Lyrics of the XIXth century

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William James Linton, Richard Henry Stoddard
Kegan Paul, Trench, 1884
 

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Page 9 - THREE years she grew in sun and shower; Then Nature said, "A lovelier flower On earth was never sown ; This Child I to myself will take; She shall be mine, and I will make A Lady of my own. "Myself will to my darling be Both law and impulse : and with me The Girl, in rock and plain, In earth and heaven, in glade and bower, Shall feel an overseeing power To kindle or restrain.
Page 169 - HEAR the sledges with the bells, Silver bells! What a world of merriment their melody foretells! How they tinkle, tinkle, tinkle, In the icy air of night! While the stars that oversprinkle All the heavens seem to twinkle With a crystalline delight...
Page 99 - Ah, happy, happy boughs! that cannot shed Your leaves, nor ever bid the Spring adieu; And, happy melodist, unwearied, For ever piping songs for ever new; More happy love! more happy, happy love! For ever warm and still to be enjoy'd, For ever panting, and for ever young; All breathing human passion far above.
Page 47 - The spirits of your fathers Shall start from every wave : For the deck it was their field of fame, And ocean was their grave. Where Blake and mighty Nelson fell Your manly hearts shall glow, As ye sweep through the deep While the stormy winds do blow, While the battle rages loud and long And the stormy winds do blow.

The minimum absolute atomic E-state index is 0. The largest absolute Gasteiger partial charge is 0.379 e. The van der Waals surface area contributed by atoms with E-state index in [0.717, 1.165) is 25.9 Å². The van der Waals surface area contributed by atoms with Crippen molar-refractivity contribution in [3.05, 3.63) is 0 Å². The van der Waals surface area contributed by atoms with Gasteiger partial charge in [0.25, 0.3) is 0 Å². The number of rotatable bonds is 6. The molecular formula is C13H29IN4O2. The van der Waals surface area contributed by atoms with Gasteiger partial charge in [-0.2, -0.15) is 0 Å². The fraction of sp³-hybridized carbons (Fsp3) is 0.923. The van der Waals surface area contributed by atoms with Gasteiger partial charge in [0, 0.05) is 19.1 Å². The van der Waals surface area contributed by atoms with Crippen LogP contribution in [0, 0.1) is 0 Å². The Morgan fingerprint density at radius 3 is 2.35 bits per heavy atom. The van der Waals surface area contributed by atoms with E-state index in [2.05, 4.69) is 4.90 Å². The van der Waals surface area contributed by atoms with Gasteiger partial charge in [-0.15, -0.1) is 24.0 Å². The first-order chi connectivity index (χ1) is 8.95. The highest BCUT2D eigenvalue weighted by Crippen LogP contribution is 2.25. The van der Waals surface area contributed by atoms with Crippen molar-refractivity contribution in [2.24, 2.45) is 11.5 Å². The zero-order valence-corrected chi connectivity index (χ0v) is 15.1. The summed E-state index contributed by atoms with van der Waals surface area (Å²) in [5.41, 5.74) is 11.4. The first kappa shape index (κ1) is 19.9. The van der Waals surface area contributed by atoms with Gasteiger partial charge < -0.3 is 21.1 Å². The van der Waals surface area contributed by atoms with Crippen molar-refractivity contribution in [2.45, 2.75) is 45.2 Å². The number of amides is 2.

Page 88 - We look before and after, And pine for what is not: Our sincerest laughter With some pain is fraught; Our sweetest songs are those that tell of saddest thought.
Page 256 - Till the sun grows cold, And the stars are old, And the leaves of the Judgment Book unfold...
Page 99 - Who are these coming to the sacrifice ? To what green altar, O mysterious priest, Lead'st thou that heifer lowing at the skies, And all her silken flanks with garlands drest ? What little town by river or sea-shore, Or mountain-built with peaceful citadel, Is emptied of its folk, this pious morn ? And, little town, thy streets for evermore Will silent be ; and not a soul to tell Why thou art desolate, can e'er return.
Page 45 - Like leviathans afloat Lay their bulwarks on the brine ; While the sign of battle flew On the lofty British line : It was ten of April morn by the chime, As they drifted on their path, There was silence deep as death, And the boldest held his breath For a time. But the might of England flushed To anticipate the scene, And her van the fleeter rushed O'er the deadly space between. "Hearts of oak!
Page 87 - Teach us, sprite or bird, What sweet thoughts are thine: I have never heard Praise of love or wine That panted forth a flood of rapture so divine.
Page 192 - Never glad confident morning again ! Best fight on well, for we taught him strike gallantly, Menace our heart ere we master his own; Then let him receive the new knowledge and wait us, Pardoned in heaven, the first by the throne ! 'HOW THEY BROUGHT THE GOOD NEWS FROM GHENT TO AIX...

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